On his trip to South America and the Caribbean, President Ma Ying-jeou (馬英九), during a state banquet in Paraguay, talked of how Taiwan’s unemployment rate stood at only 4.14 percent, to the envy of his hosts and the diplomats in attendance, including Spain and Chile. Without any disrespect to the nation’s allies, for Ma to brag about his record in office truly was a case of the poor man flaunting his wealth in front of beggars.
Sadder still, just as the president was bragging to our diplomatic allies overseas, the public was busy tearing into the government back at home.
The “818 Tear Down the Government” sit-in protest on Aug. 18 remonstrated that the government’s exorbitant fines and land grabs have not only violated people’s property rights, they have also shunted workers, faced with low salaries and high property prices, between a rock and a hard place. Young people — usually so indifferent to politics — are taking to the streets, giving vent to their various grievances.
It is not just a matter of the forced demolitions of people’s houses in Dapu Borough (大埔) in Miaoli County. It is not just the senseless death of army corporal Hung Chung-chiu (洪仲丘). It is the multitude of injustices that exist within Taiwanese society. It is a shame that Ma prefers to compare Taiwan to less fortunate nations and drag out statistics to pretend all is well at home, rather than look at how other countries are faring and reflecting on how he could improve society.
Spain is one of Europe’s PIIGS, an acronym referring to the European countries whose economic development was particularly badly hit in the financial crisis: Portugal, Italy, Ireland, Greece and Spain. Latin American countries’ manufacturing structure is different from ours. Countries like Chile and Paraguay depend heavily on exports of agricultural goods and raw materials.
Other allies on Ma’s itinerary — Saint Kitts and Nevis, Saint Lucia, and Saint Vincent and the Grenadines — have little more than tourism to rely on. These are all developing nations with an annual GDP per head below NT$20,000. For Ma to compare Taiwan with these countries serves only to make him feel good.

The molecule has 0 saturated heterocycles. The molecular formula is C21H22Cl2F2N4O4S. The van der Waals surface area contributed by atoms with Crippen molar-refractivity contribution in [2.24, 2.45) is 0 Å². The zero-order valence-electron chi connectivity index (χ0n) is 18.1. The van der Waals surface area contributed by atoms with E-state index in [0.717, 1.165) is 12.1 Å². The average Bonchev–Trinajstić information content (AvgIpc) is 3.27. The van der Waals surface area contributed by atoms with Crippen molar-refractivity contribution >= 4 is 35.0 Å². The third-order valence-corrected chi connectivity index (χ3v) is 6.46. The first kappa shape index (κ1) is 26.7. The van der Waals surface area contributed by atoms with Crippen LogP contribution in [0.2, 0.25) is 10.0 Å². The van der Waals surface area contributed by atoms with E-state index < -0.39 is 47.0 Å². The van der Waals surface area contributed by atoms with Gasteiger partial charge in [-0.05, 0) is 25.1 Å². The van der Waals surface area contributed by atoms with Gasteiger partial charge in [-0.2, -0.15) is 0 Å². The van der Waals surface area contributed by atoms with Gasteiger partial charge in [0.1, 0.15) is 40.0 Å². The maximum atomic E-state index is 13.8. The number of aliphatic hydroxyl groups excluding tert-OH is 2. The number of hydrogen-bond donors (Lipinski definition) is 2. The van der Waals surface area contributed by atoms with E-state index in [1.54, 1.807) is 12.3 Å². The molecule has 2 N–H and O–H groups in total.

The hollowing out of Taiwan’s industry makes it harder for people to find jobs. Taiwan has more than 200,000 new graduates thrust into the job market each year, only to find there are few opportunities. They have no option but to sacrifice their training and specialty and to go into labor-intensive and relatively low-paid professions.
This ramps up supply and suppresses salary levels in the service sector. Industry becomes less able to create jobs, and powerless to offer higher pay, which explains why salaries in Taiwan have stagnated over the past 16 years.
Taiwan’s wealth disparity is now even more serious than in Japan and South Korea. Increasing numbers of people, while not unemployed, are counted among the ranks of the “working poor,” grinding away day by day, but unable to benefit from the fruits of economic growth and finding it ever more difficult to make ends meet.
There is an increasing sense of tension in society; the public is feeling more aggrieved as every day goes by. If all Ma can do is say that things are okay, and that 4.14 percent unemployment is not that bad, then there will be more people standing up trying to pull down the government. As long as Ma is in power, life will be difficult in Taiwan.
Hong Chi-chang is a former Democratic Progressive Party legislator and former chairman of the Straits Exchange Foundation.
Translated by Paul Cooper
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